One cost your analysis excluded was price fluctuation.
(Over a Barrel: The Costs of U.S. Foreign Oil Dependence (Stanford Law Books)
“Uncertainty costs money,” says David Edwards of VantagePoint Venture Partners, and it is now the fossil fuels that have increasingly uncertain prices attached to them, and it is the renewables that have increasingly certain prices attached to them.
Center for American Progress in November 2007,
Our economy’s dependence on oil, independent of whether it is domestic or imported, contributes significantly to our vulnerability to price shocks….The oil market upheavals of the last 30 years (such as the 1973 Arab oil embargo) have cost the U.S. economy some $8 trillion.
Another missing cost was human lives:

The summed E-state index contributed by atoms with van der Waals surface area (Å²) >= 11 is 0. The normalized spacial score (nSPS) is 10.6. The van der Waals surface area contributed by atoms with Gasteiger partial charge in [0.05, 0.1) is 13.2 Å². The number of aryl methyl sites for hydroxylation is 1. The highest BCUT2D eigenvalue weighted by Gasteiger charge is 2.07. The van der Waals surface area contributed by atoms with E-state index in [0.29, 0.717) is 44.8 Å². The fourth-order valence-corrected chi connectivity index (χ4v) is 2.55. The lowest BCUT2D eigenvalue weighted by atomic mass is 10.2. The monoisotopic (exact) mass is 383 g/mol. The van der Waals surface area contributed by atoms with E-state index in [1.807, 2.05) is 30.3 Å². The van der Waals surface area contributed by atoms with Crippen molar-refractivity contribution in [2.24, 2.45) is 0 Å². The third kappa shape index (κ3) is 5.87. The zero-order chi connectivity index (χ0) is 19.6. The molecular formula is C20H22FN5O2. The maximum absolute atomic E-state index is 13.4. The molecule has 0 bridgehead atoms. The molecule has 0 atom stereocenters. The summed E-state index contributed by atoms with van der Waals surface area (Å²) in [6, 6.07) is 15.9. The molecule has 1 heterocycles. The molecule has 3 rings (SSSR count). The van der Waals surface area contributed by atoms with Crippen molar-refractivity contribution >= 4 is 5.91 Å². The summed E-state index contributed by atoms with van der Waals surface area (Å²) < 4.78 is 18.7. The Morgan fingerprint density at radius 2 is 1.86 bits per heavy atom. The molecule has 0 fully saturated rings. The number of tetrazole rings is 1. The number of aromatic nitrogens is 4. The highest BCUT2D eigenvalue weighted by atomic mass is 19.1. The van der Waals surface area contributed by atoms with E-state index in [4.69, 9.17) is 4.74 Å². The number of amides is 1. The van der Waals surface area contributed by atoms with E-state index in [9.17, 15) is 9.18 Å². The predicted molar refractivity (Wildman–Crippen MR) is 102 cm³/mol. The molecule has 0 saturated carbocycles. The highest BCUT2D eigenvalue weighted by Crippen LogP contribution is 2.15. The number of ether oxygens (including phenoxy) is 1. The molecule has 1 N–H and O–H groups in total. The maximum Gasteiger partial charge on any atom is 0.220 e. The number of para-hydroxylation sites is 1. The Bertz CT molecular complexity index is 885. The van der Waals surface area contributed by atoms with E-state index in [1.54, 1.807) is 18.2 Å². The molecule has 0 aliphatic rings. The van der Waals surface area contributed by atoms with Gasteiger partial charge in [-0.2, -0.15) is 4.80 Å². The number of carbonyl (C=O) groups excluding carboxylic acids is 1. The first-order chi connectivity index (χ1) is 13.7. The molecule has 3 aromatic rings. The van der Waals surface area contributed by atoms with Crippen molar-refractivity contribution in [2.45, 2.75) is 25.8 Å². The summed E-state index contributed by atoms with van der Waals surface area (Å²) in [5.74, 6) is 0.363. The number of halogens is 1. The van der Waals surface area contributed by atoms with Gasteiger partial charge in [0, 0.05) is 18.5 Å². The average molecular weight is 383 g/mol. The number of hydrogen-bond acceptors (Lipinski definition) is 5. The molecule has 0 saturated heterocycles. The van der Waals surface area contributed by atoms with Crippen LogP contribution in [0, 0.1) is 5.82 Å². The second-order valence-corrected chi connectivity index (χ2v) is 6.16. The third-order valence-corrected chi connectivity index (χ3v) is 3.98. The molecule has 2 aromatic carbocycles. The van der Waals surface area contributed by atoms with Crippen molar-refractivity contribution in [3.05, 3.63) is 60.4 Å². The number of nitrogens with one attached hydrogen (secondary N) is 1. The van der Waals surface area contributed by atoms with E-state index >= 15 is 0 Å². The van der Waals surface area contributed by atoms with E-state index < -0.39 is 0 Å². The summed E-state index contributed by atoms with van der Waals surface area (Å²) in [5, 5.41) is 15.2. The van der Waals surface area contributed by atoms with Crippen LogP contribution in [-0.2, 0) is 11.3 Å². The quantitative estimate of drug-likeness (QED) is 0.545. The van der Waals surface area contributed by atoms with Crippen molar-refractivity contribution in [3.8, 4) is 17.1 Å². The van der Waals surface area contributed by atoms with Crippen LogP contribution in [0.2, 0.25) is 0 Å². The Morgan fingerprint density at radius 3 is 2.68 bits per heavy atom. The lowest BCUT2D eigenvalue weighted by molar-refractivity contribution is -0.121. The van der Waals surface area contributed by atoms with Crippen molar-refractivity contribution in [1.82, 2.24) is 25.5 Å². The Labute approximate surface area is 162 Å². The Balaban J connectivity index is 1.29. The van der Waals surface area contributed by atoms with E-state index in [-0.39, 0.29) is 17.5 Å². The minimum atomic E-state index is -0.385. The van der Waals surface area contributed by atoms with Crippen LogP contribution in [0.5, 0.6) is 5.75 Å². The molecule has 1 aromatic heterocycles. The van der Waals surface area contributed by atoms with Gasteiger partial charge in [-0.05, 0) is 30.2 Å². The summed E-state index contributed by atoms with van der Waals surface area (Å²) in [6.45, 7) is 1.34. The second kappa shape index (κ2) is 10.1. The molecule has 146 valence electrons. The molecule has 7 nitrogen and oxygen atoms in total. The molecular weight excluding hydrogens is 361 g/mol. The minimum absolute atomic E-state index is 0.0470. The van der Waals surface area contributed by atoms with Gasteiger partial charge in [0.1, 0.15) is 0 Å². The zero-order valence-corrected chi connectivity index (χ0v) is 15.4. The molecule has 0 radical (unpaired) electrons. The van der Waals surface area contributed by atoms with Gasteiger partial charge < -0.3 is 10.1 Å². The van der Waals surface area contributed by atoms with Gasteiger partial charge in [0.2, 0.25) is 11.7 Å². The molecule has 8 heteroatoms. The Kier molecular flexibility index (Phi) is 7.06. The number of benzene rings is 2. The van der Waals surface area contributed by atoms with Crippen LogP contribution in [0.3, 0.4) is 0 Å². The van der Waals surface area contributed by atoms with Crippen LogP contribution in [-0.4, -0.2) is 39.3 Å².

The Environmental Protection Agency (EPA) ranked gasoline as the number one source of toxic emissions.
The Harvard School of Public Health attributed 70,000 deaths to these toxic emissions annually. Lives are shortened by an average of one to two years, according to research by the American Cancer Society and Harvard University.
In a 1999 report, the South Coast Air Quality Management District in Los Angeles concluded not only that mobile pollution sources are responsible for about 90% of the total cancer risk in the area
Its only going to get worse.
Inform Inc, Dec 10, 2008: “At current rates of use, more oil will be burned in the next 20 years than has been burned throughout all of human history”